Jonah strikes me as very much as a satirical parable, and I explain this in the podcast. But what is ultimately important is the last few verses of the last chapter.[107]

Question: Is it appropriate to celebrate holidays as a Christian?

Ancient Israelites celebrated holidays

It is commonly claimed by members of the Jehovah’s Witness organization that it is inapprorpriate to celebrate holidays. This is sometimes used as a criticism against members of The Church of Jesus Christ of Latter-day Saints. Jews celebrate many holidays[108]. Among these is Purim which is a day that, among other things, children dress up in costumes and masks as characters from the Book of Esther and exchange food and drink, donate to charity, eat a celebratory meal, have a recitation of the Esther scroll, and so forth[109] There is no issue with seeking to increase devotion by not celebrating holidays. But there is no biblical evidence that definitively outrules the celebration of holidays as a doctrine of Christian living.

Question: Was Moses a real person?

Biblical scholarship still holds the possibility of a Moses like figure in history

Some have wondered, based upon findings from Biblical scholarship, if Moses is an actual person from history. His presence during Biblical events is not extremely important to Latter-day Saints. What is most important to Latter-day Saints is that he existed, received the priesthood, and that he gave the keys of priesthood he held to Joseph Smith in April 1836 (D&C 110). Biblical scholarship doesn’t rule out the possibility of Moses’ existence or of a Moses-like figure in history—it only doubts that a lot of the miracles ascribed to him occurred (which is a natural skepticism). Biblical scholars generally see several things that can help affirm some sort of existence. Among these are his authentic Egyptian name (“moseh”) meaning “is born”, the evidence for some form of Israelite exodus, and so on. It has been said that even if none of the traditions of the Pentateuch originated from Moses, scholars would still have to posit his existence since Israelite religion seems a deliberate innovation, not a natural outgrowth[110].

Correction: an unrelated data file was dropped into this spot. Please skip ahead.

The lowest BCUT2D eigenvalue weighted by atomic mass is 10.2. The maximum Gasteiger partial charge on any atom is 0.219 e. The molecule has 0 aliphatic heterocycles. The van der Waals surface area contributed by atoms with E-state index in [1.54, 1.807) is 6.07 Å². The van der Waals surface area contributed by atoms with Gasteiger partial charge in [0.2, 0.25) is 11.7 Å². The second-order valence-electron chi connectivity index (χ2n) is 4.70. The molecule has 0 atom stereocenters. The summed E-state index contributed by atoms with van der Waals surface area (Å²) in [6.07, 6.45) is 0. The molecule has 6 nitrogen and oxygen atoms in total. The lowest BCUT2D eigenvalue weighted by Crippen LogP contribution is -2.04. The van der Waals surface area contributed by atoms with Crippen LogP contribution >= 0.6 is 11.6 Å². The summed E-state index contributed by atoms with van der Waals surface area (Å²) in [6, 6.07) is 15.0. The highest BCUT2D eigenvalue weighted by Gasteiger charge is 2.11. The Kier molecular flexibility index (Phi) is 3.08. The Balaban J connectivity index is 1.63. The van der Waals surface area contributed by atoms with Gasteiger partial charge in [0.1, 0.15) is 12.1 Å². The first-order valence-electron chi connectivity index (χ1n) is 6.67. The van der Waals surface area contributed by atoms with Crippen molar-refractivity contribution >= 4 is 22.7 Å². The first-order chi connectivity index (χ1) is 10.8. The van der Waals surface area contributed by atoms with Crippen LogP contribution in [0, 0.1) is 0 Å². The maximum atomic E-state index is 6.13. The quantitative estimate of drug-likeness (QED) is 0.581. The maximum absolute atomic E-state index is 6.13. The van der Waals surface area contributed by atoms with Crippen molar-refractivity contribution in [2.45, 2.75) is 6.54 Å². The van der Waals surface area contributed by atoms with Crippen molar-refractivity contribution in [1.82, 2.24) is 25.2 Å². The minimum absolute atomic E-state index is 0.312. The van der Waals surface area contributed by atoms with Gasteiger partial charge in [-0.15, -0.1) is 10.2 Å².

We could simply defend the existence of Moses from his appearance to Joseph Smith but in order to defend against the counter of that vision being subjective, we’d need to provide evidence for Joseph's calling. The most convincing evidence of that calling is that of the Book of Mormon which can be defended vigorously as authentic and has been for roughly the last century[111].


  1. Articles+of+Faith 1:4
  2. Justin Martyr, "First Apology of Justin," in Chapter 61 Ante-Nicene Fathers, edited by Philip Schaff (Christian Literature Publishing Co., 1886)1:183. ANF ToC off-site This volume
  3. Irenaeus, "?," in ? Ante-Nicene Fathers, edited by Philip Schaff (Christian Literature Publishing Co., 1886)1:574. ANF ToC off-site This volume
  4. Clementine Homilies, 11:25–26. off-site In Ante-Nicean Fathers 8:223–347. off-site
  5. Apostolic Constitutions, "?," in 6:15 Ante-Nicene Fathers, edited by Philip Schaff (Christian Literature Publishing Co., 1886)7:456–457. ANF ToC off-site This volume
  6. Alice Ogden Bellis, "Mystery," in Eerdmans Dictionary of the Bible, edited by David Noel Freedman, Allen C. Myers, and Astrid B. Beck, (Grand Rapids, Michigan: Wm. B. Eerdmans Publishing Co., 2000), 931. ISBN 0802824005.
  7. LDS KJV, Bible Dictionary, "Mystery,", 736. off-site
  8. Anchor Bible Dictionary, at 1:1167-68, s.v. "Cosmogony, Cosmology."